Archive for October 10, 2013

Picture Postscript

Posted in Uncategorized with tags on October 10, 2013 by telescoper

I thought you might like to see the dedication written on the back of the seat in front of me at Roberto Devereux on Sunday..

Maria Stuarda & Roberto Devereux

Posted in Uncategorized with tags , , , , , , on October 10, 2013 by telescoper

I spent last weekend in Cardiff in order to catch the remaining two operas in the series of three bel canto Tudor operas by Gaetano Donizetti being staged by Welsh National Opera; my review of the first, Anna Bolena, which I saw a month ago, can be found here.

Saturday night (5th october) in Cardiff Bay saw me at the splendid Wales Millennium Centre for Maria Stuarda. Although inspired by the story of Mary Queen of Scots, the plot of this Opera is almost entirely imagined. In particular, the dramatic centrepiece of the story is a meeting between Maria Stuarda and Queen Elizabeth I an event that never actually happened. In the Opera it is this encounter – which, to put it mildly, doesn’t go very well – that leads to Elizabeth finally making the decision to have Mary Stewart executed.

The Opera begins with Elizbeth I under pressure from her Court to marry the Duke of Anjou and to show mercy towards Mary Queen of Scotland (who has ambitions for the throne of England) who has been under house arrest for the best part of twenty years. She sees the political advantage of an alliance with France through marriage, but is secretly in love with Roberto (aka Robert Dudley, Earl of Leicester) who is actually keen on Mary. When Elizabeth and Mary actually do meet – accidentally, when Elizabeth is out hunting – their hatred for each other is impossible to disguise. After some terse exchanges, Mary loses her temper and denounces Elizabeth. Doomed, she is taken back into captivity; Elizabeth finally signs her death warrant, and orders Roberto to witness the execution. Protesting her innocence Mary says her goodbyes and is led off to be beheaded. End of story.

The plot may not be historically accurate but it’s ideal material for an opera, with the Chorus of Welsh National Opera in good form and Donizetti’s beautiful score to counterpoint the seething emotions of love, jealousy and revenge. Lasting around 2 hours and 45 minutes (including the interval) it’s also sharper and more focussed than Anna Bolena. The highlight of the evening was Judith Howarth’s stunning performance as Maria Stuarda, whose huge voice invested her role with immense dramatic power; Alastair Miles was a sombre and sonorous Talbot and Adina Nitescu was pretty good as Elisabetta (Elizabeth). Costumes were dark, and scenery minimal, as in Anna Bolena. The one thing I didn’t like was Maria Stuarda’s tartan skirt, not exactly the most subtle way of marking out the Queen of Scotland, which stuck out like a sore thumb among the black dresses on stage.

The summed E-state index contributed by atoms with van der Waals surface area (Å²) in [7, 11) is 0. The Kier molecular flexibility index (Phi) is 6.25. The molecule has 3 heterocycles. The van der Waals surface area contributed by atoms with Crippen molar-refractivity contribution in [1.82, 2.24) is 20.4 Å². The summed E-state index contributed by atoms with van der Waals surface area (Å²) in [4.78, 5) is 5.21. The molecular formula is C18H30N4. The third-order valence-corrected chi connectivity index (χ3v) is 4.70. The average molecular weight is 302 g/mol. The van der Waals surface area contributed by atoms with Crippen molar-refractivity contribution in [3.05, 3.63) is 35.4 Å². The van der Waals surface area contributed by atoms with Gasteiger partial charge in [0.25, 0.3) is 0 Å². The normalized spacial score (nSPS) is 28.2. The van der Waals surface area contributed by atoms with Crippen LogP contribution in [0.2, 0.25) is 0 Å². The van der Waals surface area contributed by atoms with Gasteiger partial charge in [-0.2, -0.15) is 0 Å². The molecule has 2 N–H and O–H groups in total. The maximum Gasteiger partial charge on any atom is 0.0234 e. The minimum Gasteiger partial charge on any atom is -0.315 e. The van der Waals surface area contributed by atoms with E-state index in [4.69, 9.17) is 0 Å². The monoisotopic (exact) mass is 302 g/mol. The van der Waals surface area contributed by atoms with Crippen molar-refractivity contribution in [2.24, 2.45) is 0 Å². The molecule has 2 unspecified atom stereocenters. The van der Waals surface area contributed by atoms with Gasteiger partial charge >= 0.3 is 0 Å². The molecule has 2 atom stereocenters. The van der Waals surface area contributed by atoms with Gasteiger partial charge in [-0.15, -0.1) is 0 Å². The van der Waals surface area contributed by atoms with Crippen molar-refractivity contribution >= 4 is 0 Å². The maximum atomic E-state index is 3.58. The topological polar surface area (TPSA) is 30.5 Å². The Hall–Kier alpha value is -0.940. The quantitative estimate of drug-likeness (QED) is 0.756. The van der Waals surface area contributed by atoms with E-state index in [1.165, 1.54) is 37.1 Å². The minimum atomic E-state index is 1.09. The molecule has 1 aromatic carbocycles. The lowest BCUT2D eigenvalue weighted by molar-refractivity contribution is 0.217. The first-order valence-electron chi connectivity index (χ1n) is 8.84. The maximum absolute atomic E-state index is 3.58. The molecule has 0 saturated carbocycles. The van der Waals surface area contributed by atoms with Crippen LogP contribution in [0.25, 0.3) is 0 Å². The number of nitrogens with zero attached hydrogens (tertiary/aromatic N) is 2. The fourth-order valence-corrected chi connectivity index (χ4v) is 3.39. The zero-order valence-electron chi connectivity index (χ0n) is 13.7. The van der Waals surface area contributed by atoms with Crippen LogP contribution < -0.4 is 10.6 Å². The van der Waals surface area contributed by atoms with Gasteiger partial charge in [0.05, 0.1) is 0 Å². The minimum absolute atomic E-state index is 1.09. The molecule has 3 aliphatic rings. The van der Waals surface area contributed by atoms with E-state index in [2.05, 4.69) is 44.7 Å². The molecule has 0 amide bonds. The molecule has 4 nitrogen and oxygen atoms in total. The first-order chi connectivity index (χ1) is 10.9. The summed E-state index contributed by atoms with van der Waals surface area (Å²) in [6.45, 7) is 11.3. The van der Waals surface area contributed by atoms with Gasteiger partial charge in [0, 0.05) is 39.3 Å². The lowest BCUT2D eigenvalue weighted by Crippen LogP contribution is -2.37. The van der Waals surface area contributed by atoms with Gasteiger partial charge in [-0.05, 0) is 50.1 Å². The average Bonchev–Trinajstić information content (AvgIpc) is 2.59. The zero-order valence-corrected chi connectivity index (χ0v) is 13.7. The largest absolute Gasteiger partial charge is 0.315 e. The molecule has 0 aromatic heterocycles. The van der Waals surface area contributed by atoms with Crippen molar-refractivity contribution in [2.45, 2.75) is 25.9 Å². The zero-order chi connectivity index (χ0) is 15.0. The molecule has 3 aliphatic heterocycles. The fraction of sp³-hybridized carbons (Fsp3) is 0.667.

And so to Roberto Devereux, which finds an older Queen Elizabeth trying to protect her lover Robert Devereux (Earl of Essex) against charges of treason emanating from his enemies at court until she discovers that he also loves another woman, although she doesn’t know who it is; in fact it is her friend Sarah Duchess of Nottingham. Meanwhile the Duke of Nottingham isn’t too happy about Roberto’s dalliances with his wife. Eventually the net closes on Roberto and he attempts to flee but is captured, foolishly carrying a gift given to him by Sarah. His fate is sealed and he is executed, but not before Sarah shows up and reveals herself to be Elizabeth’s rival. Elizabeth has a sudden change of mind and attempts to halt Roberto’s execution, but she’s too late. In remorse the Queen longs for her own death.

The star of this show was undoubtedly the Orchestra of Welsh National Opera, who were on superb form, right from opening bars of the overture with its deliciously wry references to the National Anthem. Conductor Daniele Rustoni, who was great in Anna Bolena too, bouncing about in the pit, clearly enjoys Donizetti’s music enormously and got the very best out of the musicians.

The production was a bit strange though. Mostly sombre and minimal as the previous two Tudor operas, it nevertheless included some bizarre variations in costume and scenery. Leonardo Capalbo as Roberto Devereux was a leather-clad gigolo whose diminutive stature contrasted with the tall and elegant Alexandra Deshorties as a rather vampy Queen Elizabeth, even dressed in leather like a dominatrix for some of the time; although her attire was a bit incongruous I actually thought she was fabulous. Later on, even more strangely, a giant mechanical spider appeared on stage. I didn’t really get the point of this contratption, but thought the sudden injection of Steampunk imagery was a blast. After all, you don’t go to the opera expecting everything to make sense. The elderly blue-rinsed lady sitting next to me didn’t agree: “I don’t think so” she said in a loud voice when the aforementioned arachnid began its perambulation across the set…

Anyway, I enjoyed all three of these operas. Each has much to offer, though I think Maria Stuarda is the best overall. Some people seem to think that Bel Canto operas just consist of a series of vocal exercises with those not involved hanging around on stage clearing their throats ready for their turn. That’s entirely unfair. There’s real drama in these works and I commend Welsh National Opera for their courageous decision to stage all three of them in a single season.